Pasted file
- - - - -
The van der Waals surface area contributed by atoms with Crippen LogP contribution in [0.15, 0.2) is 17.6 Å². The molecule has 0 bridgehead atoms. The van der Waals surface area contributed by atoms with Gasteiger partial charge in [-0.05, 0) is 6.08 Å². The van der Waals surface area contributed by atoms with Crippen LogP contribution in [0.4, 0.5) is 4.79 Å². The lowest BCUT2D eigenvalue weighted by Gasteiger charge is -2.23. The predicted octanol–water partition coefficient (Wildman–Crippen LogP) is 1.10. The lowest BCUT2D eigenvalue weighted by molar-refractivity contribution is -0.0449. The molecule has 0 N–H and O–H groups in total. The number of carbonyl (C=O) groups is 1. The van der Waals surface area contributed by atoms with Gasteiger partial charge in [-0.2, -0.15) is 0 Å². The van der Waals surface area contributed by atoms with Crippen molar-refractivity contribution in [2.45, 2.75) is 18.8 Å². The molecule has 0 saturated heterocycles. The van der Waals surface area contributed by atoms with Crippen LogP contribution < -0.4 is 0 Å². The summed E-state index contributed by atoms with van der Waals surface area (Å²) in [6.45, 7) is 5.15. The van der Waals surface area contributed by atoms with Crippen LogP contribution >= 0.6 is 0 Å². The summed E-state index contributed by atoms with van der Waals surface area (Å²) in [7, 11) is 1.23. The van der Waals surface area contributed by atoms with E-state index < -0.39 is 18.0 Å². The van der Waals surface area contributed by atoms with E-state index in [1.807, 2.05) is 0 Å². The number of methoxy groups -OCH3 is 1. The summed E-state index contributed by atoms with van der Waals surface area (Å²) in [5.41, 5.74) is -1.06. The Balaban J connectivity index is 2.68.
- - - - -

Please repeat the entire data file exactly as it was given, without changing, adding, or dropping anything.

The van der Waals surface area contributed by atoms with Crippen LogP contribution in [0.15, 0.2) is 17.6 Å². The molecule has 0 bridgehead atoms. The van der Waals surface area contributed by atoms with Gasteiger partial charge in [-0.05, 0) is 6.08 Å². The van der Waals surface area contributed by atoms with Crippen LogP contribution in [0.4, 0.5) is 4.79 Å². The lowest BCUT2D eigenvalue weighted by Gasteiger charge is -2.23. The predicted octanol–water partition coefficient (Wildman–Crippen LogP) is 1.10. The lowest BCUT2D eigenvalue weighted by molar-refractivity contribution is -0.0449. The molecule has 0 N–H and O–H groups in total. The number of carbonyl (C=O) groups is 1. The van der Waals surface area contributed by atoms with Gasteiger partial charge in [-0.2, -0.15) is 0 Å². The van der Waals surface area contributed by atoms with Crippen molar-refractivity contribution in [2.45, 2.75) is 18.8 Å². The molecule has 0 saturated heterocycles. The van der Waals surface area contributed by atoms with Crippen LogP contribution < -0.4 is 0 Å². The summed E-state index contributed by atoms with van der Waals surface area (Å²) in [6.45, 7) is 5.15. The van der Waals surface area contributed by atoms with Crippen LogP contribution >= 0.6 is 0 Å². The summed E-state index contributed by atoms with van der Waals surface area (Å²) in [7, 11) is 1.23. The van der Waals surface area contributed by atoms with E-state index < -0.39 is 18.0 Å². The van der Waals surface area contributed by atoms with E-state index in [1.807, 2.05) is 0 Å². The number of methoxy groups -OCH3 is 1. The summed E-state index contributed by atoms with van der Waals surface area (Å²) in [5.41, 5.74) is -1.06. The Balaban J connectivity index is 2.68.